As it has dragged on, the NBA lockout has reminded me more and more with the current political climate in the United States – the players are in the role of the Democrats, while the owners represent the Republicans. Once upon a time, there was a genuine debate over issues and both sides would try to reach a compromise. When President Clinton suffered a defeat in the midterm elections in 1994, the next two years were spent trying to negotiate with the GOP and Speaker of the House, Newt Gingrich. By his second term, he was having impeachment hearings brought against him and ever since, the centre point of all arguments has moved further and further right.
In last week’s elections, the unions recorded a huge victory by overturning Governor Kasich’s law that would have eliminated collective bargaining and the ability to strike. The unions established rights and many benefits for working people in the United States, yet that they are allowed to exist is now considered a win. When the debt ceiling needed to be raised last summer, in order for America to pay the bills that legislation from Congress had already accrued, no longer was it an automatic process in the way it had been 68 times before, including 7 times under President George W. Bush and 17 times during the Reagan administration. Suddenly, President Obama and the Democrats in Congress had to negotiate a way of reducing the deficit before the ceiling was raised – of course the idea of raising taxes on the highest incomes was not an option and all of the money had to be found from spending reductions.
When President Obama was trying to get a healthcare bill passed, the idea of having a public option was rejected by the Republicans and the only way the bill could be passed was by having it be so friendly to corporations that it was almost entirely irrelevant to those who would need it most (save for the elimination of the “pre-existing condition” get-out clause insurance companies have used for so long). That debate happened before the 2010 midterm elections, when the Democrats had control of both chambers of Congress, as well as the Presidency, but because the Republicans could threaten a filibuster in the Senate, the discussions moved to the right and stayed there.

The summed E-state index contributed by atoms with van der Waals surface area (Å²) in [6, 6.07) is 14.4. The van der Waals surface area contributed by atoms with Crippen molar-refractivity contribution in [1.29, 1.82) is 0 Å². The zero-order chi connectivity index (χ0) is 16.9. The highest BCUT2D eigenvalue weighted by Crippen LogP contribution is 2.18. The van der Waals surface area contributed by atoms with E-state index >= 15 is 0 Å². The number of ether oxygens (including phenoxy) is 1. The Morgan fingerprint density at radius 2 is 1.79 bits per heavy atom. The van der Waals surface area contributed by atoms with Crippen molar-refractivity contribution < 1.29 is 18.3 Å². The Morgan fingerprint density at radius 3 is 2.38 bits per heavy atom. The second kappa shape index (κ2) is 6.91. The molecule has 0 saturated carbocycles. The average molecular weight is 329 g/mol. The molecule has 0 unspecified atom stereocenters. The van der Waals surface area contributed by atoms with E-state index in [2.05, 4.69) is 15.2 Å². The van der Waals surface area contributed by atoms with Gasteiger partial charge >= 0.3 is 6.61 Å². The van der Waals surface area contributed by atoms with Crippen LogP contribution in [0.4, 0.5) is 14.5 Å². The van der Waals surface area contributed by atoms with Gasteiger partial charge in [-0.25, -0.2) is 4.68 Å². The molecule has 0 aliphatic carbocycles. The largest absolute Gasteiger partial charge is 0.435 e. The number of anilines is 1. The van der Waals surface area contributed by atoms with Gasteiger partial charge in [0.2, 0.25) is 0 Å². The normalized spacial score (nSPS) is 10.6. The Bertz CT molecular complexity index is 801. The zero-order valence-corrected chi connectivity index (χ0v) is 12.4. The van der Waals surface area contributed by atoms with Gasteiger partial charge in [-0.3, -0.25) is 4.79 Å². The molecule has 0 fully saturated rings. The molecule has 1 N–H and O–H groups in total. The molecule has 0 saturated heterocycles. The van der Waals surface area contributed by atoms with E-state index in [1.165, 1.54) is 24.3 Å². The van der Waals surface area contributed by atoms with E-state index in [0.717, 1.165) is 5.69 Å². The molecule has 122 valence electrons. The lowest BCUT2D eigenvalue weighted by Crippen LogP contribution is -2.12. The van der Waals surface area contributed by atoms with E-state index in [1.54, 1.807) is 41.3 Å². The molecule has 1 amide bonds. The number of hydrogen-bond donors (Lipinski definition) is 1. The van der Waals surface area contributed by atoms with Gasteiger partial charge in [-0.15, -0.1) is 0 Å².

Prior to Bush being
handed the Presidency by the Supreme Court “elected” in 2000, gun control was still discussed and debated, and would be a campaign issue that voters would want to know the candidate’s stance on. Now, there are no longer arguments from the Democrats to implement any type of regulations on gun ownership – if someone tries to prevent semi-automatic weapons being available to buy over the counter, the Republicans will cry that they want to take away people’s Second Amendment rights away. In fact, the right of the people to bear arms was designed to avoid a tyrannical leader imposing their will on the states, in the way that King George III had done prior to the revolutionary war. When the Bill of Rights was added to the Constitution, the idea was not that everyone could, and should, own a handgun, AK47, rocket launcher…
But gun control is not even on the agenda anymore, healthcare was watered down, the Bush Era Tax cuts remain in place. The starting point for all discussions is far to the right and then moves even further in that direction. When the Debt Ceiling was eventually raised prior to default in August (but not before a downgrade for the US Government debt), the GOP complained that they did not get anything in the deal, even though it included more spending cuts than the plan Speaker Boehner had offered at the start of the negotiations, and the same number of tax increases – zero. It is a skill shared with the owners of the NBA teams, suggest a deal in which you get lots of concessions but give none away, then complain about the other side anyway. While the Democrats never stand up to the Republicans, the players have decided to fight for what they consider justice to be – good luck to them.